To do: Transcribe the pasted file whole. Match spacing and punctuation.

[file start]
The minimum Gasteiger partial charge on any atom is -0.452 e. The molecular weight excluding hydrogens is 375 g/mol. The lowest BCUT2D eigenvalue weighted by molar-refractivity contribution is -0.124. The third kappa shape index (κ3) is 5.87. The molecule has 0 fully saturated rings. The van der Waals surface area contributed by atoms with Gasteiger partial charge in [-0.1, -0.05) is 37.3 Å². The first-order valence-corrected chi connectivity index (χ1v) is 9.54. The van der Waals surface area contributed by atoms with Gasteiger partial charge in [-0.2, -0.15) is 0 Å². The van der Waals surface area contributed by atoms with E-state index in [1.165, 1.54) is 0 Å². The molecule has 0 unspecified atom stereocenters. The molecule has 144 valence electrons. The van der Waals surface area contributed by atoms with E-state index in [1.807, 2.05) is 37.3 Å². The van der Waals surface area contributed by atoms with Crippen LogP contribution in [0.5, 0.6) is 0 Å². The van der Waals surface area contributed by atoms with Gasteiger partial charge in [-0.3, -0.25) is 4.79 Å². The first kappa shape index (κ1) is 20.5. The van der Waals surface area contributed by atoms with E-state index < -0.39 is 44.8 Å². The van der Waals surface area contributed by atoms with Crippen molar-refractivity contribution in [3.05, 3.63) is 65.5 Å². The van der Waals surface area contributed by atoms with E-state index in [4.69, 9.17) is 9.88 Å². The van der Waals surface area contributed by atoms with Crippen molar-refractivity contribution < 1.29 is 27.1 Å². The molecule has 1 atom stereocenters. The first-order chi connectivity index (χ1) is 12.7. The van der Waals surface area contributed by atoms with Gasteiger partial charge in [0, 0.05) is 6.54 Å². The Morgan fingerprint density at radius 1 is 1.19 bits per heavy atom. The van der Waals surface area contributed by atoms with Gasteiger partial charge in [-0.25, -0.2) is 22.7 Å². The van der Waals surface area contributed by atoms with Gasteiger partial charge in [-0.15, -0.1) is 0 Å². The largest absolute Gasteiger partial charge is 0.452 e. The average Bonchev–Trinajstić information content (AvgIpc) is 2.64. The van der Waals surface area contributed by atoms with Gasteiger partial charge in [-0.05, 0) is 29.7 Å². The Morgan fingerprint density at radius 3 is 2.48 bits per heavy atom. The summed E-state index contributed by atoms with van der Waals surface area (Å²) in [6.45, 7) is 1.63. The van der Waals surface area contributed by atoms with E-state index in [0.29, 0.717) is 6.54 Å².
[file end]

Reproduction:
The minimum Gasteiger partial charge on any atom is -0.452 e. The molecular weight excluding hydrogens is 375 g/mol. The lowest BCUT2D eigenvalue weighted by molar-refractivity contribution is -0.124. The third kappa shape index (κ3) is 5.87. The molecule has 0 fully saturated rings. The van der Waals surface area contributed by atoms with Gasteiger partial charge in [-0.1, -0.05) is 37.3 Å². The first-order valence-corrected chi connectivity index (χ1v) is 9.54. The van der Waals surface area contributed by atoms with Gasteiger partial charge in [-0.2, -0.15) is 0 Å². The van der Waals surface area contributed by atoms with E-state index in [1.165, 1.54) is 0 Å². The molecule has 0 unspecified atom stereocenters. The molecule has 144 valence electrons. The van der Waals surface area contributed by atoms with E-state index in [1.807, 2.05) is 37.3 Å². The van der Waals surface area contributed by atoms with Crippen LogP contribution in [0.5, 0.6) is 0 Å². The van der Waals surface area contributed by atoms with Gasteiger partial charge in [-0.3, -0.25) is 4.79 Å². The first kappa shape index (κ1) is 20.5. The van der Waals surface area contributed by atoms with E-state index < -0.39 is 44.8 Å². The van der Waals surface area contributed by atoms with Crippen molar-refractivity contribution in [3.05, 3.63) is 65.5 Å². The van der Waals surface area contributed by atoms with E-state index in [4.69, 9.17) is 9.88 Å². The van der Waals surface area contributed by atoms with Crippen molar-refractivity contribution < 1.29 is 27.1 Å². The molecule has 1 atom stereocenters. The first-order chi connectivity index (χ1) is 12.7. The van der Waals surface area contributed by atoms with Gasteiger partial charge in [0, 0.05) is 6.54 Å². The Morgan fingerprint density at radius 1 is 1.19 bits per heavy atom. The van der Waals surface area contributed by atoms with Gasteiger partial charge in [-0.25, -0.2) is 22.7 Å². The van der Waals surface area contributed by atoms with Gasteiger partial charge in [-0.15, -0.1) is 0 Å². The largest absolute Gasteiger partial charge is 0.452 e. The average Bonchev–Trinajstić information content (AvgIpc) is 2.64. The van der Waals surface area contributed by atoms with Gasteiger partial charge in [-0.05, 0) is 29.7 Å². The Morgan fingerprint density at radius 3 is 2.48 bits per heavy atom. The summed E-state index contributed by atoms with van der Waals surface area (Å²) in [6.45, 7) is 1.63. The van der Waals surface area contributed by atoms with E-state index in [0.29, 0.717) is 6.54 Å².